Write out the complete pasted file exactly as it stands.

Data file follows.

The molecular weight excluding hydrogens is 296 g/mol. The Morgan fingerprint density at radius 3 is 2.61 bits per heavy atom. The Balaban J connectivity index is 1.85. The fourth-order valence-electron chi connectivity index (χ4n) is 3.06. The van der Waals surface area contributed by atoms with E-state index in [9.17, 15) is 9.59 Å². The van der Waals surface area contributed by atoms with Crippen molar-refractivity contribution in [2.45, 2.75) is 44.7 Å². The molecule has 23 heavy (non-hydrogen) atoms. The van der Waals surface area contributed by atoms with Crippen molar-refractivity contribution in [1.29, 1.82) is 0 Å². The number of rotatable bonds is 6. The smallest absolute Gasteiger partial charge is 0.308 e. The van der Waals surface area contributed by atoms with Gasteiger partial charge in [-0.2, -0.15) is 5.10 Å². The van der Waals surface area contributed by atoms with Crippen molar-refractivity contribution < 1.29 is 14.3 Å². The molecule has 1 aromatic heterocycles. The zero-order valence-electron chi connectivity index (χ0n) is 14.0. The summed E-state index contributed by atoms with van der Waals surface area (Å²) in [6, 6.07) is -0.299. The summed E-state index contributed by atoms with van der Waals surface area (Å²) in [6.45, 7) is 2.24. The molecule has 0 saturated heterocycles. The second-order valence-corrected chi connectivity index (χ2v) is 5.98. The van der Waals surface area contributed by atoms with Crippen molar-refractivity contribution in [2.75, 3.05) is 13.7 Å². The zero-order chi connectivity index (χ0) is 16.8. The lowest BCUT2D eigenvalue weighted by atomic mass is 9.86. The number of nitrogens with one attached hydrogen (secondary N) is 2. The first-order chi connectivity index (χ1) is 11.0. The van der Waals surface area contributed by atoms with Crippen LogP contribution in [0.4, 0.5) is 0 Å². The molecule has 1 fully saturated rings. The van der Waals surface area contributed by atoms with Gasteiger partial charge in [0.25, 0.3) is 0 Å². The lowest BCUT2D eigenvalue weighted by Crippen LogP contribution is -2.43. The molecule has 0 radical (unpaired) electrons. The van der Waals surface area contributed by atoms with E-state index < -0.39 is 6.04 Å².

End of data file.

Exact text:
The molecular weight excluding hydrogens is 296 g/mol. The Morgan fingerprint density at radius 3 is 2.61 bits per heavy atom. The Balaban J connectivity index is 1.85. The fourth-order valence-electron chi connectivity index (χ4n) is 3.06. The van der Waals surface area contributed by atoms with E-state index in [9.17, 15) is 9.59 Å². The van der Waals surface area contributed by atoms with Crippen molar-refractivity contribution in [2.45, 2.75) is 44.7 Å². The molecule has 23 heavy (non-hydrogen) atoms. The van der Waals surface area contributed by atoms with Crippen molar-refractivity contribution in [1.29, 1.82) is 0 Å². The number of rotatable bonds is 6. The smallest absolute Gasteiger partial charge is 0.308 e. The van der Waals surface area contributed by atoms with Gasteiger partial charge in [-0.2, -0.15) is 5.10 Å². The van der Waals surface area contributed by atoms with Crippen molar-refractivity contribution < 1.29 is 14.3 Å². The molecule has 1 aromatic heterocycles. The zero-order valence-electron chi connectivity index (χ0n) is 14.0. The summed E-state index contributed by atoms with van der Waals surface area (Å²) in [6, 6.07) is -0.299. The summed E-state index contributed by atoms with van der Waals surface area (Å²) in [6.45, 7) is 2.24. The molecule has 0 saturated heterocycles. The second-order valence-corrected chi connectivity index (χ2v) is 5.98. The van der Waals surface area contributed by atoms with Crippen molar-refractivity contribution in [2.75, 3.05) is 13.7 Å². The zero-order chi connectivity index (χ0) is 16.8. The lowest BCUT2D eigenvalue weighted by atomic mass is 9.86. The number of nitrogens with one attached hydrogen (secondary N) is 2. The first-order chi connectivity index (χ1) is 11.0. The van der Waals surface area contributed by atoms with Crippen LogP contribution in [0.4, 0.5) is 0 Å². The molecule has 1 fully saturated rings. The van der Waals surface area contributed by atoms with Gasteiger partial charge in [0.25, 0.3) is 0 Å². The lowest BCUT2D eigenvalue weighted by Crippen LogP contribution is -2.43. The molecule has 0 radical (unpaired) electrons. The van der Waals surface area contributed by atoms with E-state index < -0.39 is 6.04 Å².